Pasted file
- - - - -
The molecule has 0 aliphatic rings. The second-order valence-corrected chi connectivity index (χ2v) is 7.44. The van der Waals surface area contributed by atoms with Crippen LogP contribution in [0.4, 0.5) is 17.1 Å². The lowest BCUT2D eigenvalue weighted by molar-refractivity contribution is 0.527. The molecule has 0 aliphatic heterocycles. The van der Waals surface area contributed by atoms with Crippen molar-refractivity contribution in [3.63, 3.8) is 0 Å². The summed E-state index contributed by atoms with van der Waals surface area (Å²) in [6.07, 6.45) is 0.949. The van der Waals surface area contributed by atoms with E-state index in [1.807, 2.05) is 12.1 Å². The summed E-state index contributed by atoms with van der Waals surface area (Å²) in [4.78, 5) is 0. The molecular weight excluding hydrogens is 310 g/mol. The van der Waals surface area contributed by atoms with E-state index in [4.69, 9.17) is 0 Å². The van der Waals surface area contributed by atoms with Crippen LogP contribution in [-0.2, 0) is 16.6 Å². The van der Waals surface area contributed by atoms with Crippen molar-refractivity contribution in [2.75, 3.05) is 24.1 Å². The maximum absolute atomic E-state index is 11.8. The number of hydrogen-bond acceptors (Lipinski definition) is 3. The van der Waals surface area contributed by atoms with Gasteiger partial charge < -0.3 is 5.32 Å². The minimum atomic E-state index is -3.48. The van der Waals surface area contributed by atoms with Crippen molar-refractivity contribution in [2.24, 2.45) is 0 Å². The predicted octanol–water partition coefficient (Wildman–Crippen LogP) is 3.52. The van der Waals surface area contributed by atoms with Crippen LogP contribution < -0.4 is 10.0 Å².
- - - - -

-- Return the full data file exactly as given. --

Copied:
The molecule has 0 aliphatic rings. The second-order valence-corrected chi connectivity index (χ2v) is 7.44. The van der Waals surface area contributed by atoms with Crippen LogP contribution in [0.4, 0.5) is 17.1 Å². The lowest BCUT2D eigenvalue weighted by molar-refractivity contribution is 0.527. The molecule has 0 aliphatic heterocycles. The van der Waals surface area contributed by atoms with Crippen molar-refractivity contribution in [3.63, 3.8) is 0 Å². The summed E-state index contributed by atoms with van der Waals surface area (Å²) in [6.07, 6.45) is 0.949. The van der Waals surface area contributed by atoms with E-state index in [1.807, 2.05) is 12.1 Å². The summed E-state index contributed by atoms with van der Waals surface area (Å²) in [4.78, 5) is 0. The molecular weight excluding hydrogens is 310 g/mol. The van der Waals surface area contributed by atoms with E-state index in [4.69, 9.17) is 0 Å². The van der Waals surface area contributed by atoms with Crippen LogP contribution in [-0.2, 0) is 16.6 Å². The van der Waals surface area contributed by atoms with Crippen molar-refractivity contribution in [2.75, 3.05) is 24.1 Å². The maximum absolute atomic E-state index is 11.8. The number of hydrogen-bond acceptors (Lipinski definition) is 3. The van der Waals surface area contributed by atoms with Gasteiger partial charge < -0.3 is 5.32 Å². The minimum atomic E-state index is -3.48. The van der Waals surface area contributed by atoms with Crippen molar-refractivity contribution in [2.24, 2.45) is 0 Å². The predicted octanol–water partition coefficient (Wildman–Crippen LogP) is 3.52. The van der Waals surface area contributed by atoms with Crippen LogP contribution < -0.4 is 10.0 Å².